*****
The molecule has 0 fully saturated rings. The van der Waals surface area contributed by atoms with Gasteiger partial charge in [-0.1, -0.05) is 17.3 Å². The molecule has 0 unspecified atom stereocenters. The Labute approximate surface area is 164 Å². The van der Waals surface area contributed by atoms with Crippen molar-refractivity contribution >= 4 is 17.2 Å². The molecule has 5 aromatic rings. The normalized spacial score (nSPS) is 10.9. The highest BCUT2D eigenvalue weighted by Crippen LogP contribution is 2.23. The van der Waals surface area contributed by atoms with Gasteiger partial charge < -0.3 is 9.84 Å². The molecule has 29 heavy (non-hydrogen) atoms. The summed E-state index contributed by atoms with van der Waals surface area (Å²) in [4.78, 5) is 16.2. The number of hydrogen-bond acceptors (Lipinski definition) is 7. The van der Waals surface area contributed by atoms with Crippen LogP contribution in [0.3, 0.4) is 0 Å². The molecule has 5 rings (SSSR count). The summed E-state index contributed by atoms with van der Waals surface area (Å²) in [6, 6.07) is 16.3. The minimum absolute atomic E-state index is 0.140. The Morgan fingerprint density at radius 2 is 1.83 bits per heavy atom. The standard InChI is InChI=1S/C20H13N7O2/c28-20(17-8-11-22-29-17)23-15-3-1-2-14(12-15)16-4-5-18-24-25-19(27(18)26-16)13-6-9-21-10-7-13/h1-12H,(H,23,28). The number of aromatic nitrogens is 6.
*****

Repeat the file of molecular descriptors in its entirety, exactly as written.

The molecule has 0 fully saturated rings. The van der Waals surface area contributed by atoms with Gasteiger partial charge in [-0.1, -0.05) is 17.3 Å². The molecule has 0 unspecified atom stereocenters. The Labute approximate surface area is 164 Å². The van der Waals surface area contributed by atoms with Crippen molar-refractivity contribution >= 4 is 17.2 Å². The molecule has 5 aromatic rings. The normalized spacial score (nSPS) is 10.9. The highest BCUT2D eigenvalue weighted by Crippen LogP contribution is 2.23. The van der Waals surface area contributed by atoms with Gasteiger partial charge < -0.3 is 9.84 Å². The molecule has 29 heavy (non-hydrogen) atoms. The summed E-state index contributed by atoms with van der Waals surface area (Å²) in [4.78, 5) is 16.2. The number of hydrogen-bond acceptors (Lipinski definition) is 7. The van der Waals surface area contributed by atoms with Crippen LogP contribution in [0.3, 0.4) is 0 Å². The molecule has 5 rings (SSSR count). The summed E-state index contributed by atoms with van der Waals surface area (Å²) in [6, 6.07) is 16.3. The minimum absolute atomic E-state index is 0.140. The Morgan fingerprint density at radius 2 is 1.83 bits per heavy atom. The standard InChI is InChI=1S/C20H13N7O2/c28-20(17-8-11-22-29-17)23-15-3-1-2-14(12-15)16-4-5-18-24-25-19(27(18)26-16)13-6-9-21-10-7-13/h1-12H,(H,23,28). The number of aromatic nitrogens is 6.